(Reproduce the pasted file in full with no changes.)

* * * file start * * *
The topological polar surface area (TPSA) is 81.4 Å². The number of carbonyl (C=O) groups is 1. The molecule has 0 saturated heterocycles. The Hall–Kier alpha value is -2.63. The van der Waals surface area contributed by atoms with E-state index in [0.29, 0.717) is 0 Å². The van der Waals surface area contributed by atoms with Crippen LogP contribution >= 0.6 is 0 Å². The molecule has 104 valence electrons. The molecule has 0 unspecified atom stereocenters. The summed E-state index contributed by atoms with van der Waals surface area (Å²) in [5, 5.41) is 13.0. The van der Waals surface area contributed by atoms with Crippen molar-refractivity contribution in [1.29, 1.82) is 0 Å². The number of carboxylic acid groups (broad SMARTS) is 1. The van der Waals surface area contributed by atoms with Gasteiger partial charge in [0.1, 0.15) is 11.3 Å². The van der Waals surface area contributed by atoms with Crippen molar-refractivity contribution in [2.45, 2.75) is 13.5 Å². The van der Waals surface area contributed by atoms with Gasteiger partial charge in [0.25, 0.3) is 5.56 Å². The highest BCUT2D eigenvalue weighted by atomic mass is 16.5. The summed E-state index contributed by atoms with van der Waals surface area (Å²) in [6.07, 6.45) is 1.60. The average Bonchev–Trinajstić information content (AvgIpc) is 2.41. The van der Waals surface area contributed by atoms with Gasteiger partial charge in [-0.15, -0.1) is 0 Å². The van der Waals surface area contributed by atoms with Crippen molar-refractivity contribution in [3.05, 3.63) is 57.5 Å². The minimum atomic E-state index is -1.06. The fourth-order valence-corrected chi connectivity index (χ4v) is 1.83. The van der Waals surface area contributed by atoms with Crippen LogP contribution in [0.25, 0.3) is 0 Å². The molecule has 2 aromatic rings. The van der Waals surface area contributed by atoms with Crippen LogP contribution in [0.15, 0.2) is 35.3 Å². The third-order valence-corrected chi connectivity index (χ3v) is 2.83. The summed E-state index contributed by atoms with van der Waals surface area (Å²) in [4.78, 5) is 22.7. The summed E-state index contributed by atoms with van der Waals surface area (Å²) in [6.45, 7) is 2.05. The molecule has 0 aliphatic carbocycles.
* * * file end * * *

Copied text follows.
The topological polar surface area (TPSA) is 81.4 Å². The number of carbonyl (C=O) groups is 1. The molecule has 0 saturated heterocycles. The Hall–Kier alpha value is -2.63. The van der Waals surface area contributed by atoms with E-state index in [0.29, 0.717) is 0 Å². The van der Waals surface area contributed by atoms with Crippen LogP contribution >= 0.6 is 0 Å². The molecule has 104 valence electrons. The molecule has 0 unspecified atom stereocenters. The summed E-state index contributed by atoms with van der Waals surface area (Å²) in [5, 5.41) is 13.0. The van der Waals surface area contributed by atoms with Crippen molar-refractivity contribution in [1.29, 1.82) is 0 Å². The number of carboxylic acid groups (broad SMARTS) is 1. The van der Waals surface area contributed by atoms with Gasteiger partial charge in [0.1, 0.15) is 11.3 Å². The van der Waals surface area contributed by atoms with Crippen molar-refractivity contribution in [2.45, 2.75) is 13.5 Å². The van der Waals surface area contributed by atoms with Gasteiger partial charge in [0.25, 0.3) is 5.56 Å². The highest BCUT2D eigenvalue weighted by atomic mass is 16.5. The summed E-state index contributed by atoms with van der Waals surface area (Å²) in [6.07, 6.45) is 1.60. The average Bonchev–Trinajstić information content (AvgIpc) is 2.41. The van der Waals surface area contributed by atoms with Gasteiger partial charge in [-0.15, -0.1) is 0 Å². The van der Waals surface area contributed by atoms with Crippen molar-refractivity contribution in [3.05, 3.63) is 57.5 Å². The minimum atomic E-state index is -1.06. The fourth-order valence-corrected chi connectivity index (χ4v) is 1.83. The van der Waals surface area contributed by atoms with Crippen LogP contribution in [0.25, 0.3) is 0 Å². The molecule has 2 aromatic rings. The van der Waals surface area contributed by atoms with Crippen LogP contribution in [0.15, 0.2) is 35.3 Å². The third-order valence-corrected chi connectivity index (χ3v) is 2.83. The summed E-state index contributed by atoms with van der Waals surface area (Å²) in [4.78, 5) is 22.7. The summed E-state index contributed by atoms with van der Waals surface area (Å²) in [6.45, 7) is 2.05. The molecule has 0 aliphatic carbocycles.